About Charleston

Charleston is usually described in travel guides as being a truly southern town, with old mansions, big porches and horse drawn carriages. In fact, downtown Charleston is truly as you might imagine it. People really do sit on the porch and watch the world go by with a glass of iced tea in their hand. Of course, graduate students do not live in the mansions with big porches, but students usually find that things really do move more slowly here. It is not uncommon to overhear natives of the northeast U.S. talking about how slowly people drive and the fact that no one ever seems to be in a hurry. However, after a short period of adjustment, people usually discover that not being in a rush isn’t really all that bad. In fact, many (probably more than half) of the students decide to stay in the Charleston area after they graduate.

Of course, the more important information concerns things like:

  • Where do students typically live?
  • What is there to do?
  • How far to the beach?

Most students rent houses or apartments near the lab on James Island. Rent is usually very affordable if a home is shared by three or four students. Other students will rent houses in the Folly Beach community. They are usually not beachfront, but they are within walking distance of the beach. Folly Beach is only 10 minutes from the lab. Folly is not a resort community filled with golf courses, expensive homes and condos. Instead, it is generally a community of full time residents, students and surfers.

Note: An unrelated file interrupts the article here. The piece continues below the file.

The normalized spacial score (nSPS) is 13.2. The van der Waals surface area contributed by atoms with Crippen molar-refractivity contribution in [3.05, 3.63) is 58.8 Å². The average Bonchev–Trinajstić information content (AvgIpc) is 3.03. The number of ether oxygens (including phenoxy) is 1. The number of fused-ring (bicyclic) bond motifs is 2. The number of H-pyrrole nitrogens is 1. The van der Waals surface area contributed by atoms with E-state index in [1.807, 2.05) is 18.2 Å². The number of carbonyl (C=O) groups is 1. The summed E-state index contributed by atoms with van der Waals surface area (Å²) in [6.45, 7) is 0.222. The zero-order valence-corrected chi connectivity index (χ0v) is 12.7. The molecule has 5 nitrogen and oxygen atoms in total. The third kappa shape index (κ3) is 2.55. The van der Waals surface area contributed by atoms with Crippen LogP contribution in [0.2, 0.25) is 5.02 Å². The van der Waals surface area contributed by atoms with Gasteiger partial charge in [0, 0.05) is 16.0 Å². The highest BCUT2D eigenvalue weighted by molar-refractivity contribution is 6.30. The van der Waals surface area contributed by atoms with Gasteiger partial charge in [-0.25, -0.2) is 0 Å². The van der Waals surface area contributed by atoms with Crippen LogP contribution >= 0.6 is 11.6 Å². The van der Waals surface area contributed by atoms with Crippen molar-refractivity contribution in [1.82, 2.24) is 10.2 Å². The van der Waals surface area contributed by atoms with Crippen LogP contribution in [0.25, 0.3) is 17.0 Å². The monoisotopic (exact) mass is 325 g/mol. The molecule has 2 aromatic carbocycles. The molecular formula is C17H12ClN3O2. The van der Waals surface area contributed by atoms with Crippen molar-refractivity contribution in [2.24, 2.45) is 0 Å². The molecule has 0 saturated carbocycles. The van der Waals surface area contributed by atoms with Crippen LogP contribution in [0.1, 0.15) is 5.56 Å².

Grice Cove

Other than sitting on the beach, boating, fishing and shrimping are some of the favorite activities of Charleston residents. What is shrimping? Let’s just say that you can catch all the shrimp you could ever want to eat - up to 48 quarts a day! But, you’ll probably need to find a friend with a boat. Although Charleston is not a large city, there are quite a few good restaurants and bars. Charleston is also known for its music scene. There are several small clubs and micro breweries in town that regularly attract well known bands and also have local music nightly. For other tastes, Charleston has a yearly jazz festival and a blues festival. The Spoleto Festival also occurs each summer and features many different concerts, gallery shows, opera, ballet, etc.

The weather in Charleston has a reputation for being warm and sticky. It’s true, it really does get hot here. In general, summer temperatures are in the low to mid 90’s. Usually the temperature at the beach is a bit cooler and it is breezy. So, weekends are spent sitting on the beach. On the other hand, anyone from a northern state would say that there are only about two weeks of real winter here. Charleston has about two to three weeks worth of days where a heavy jacket is needed. Most would probably agree that the temperate winter makes up for the summer heat. Emailing your friends in February to tell them that you are wearing shorts is always fun. The link below will show you today’s weather.

Here are a few links to Charleston related information.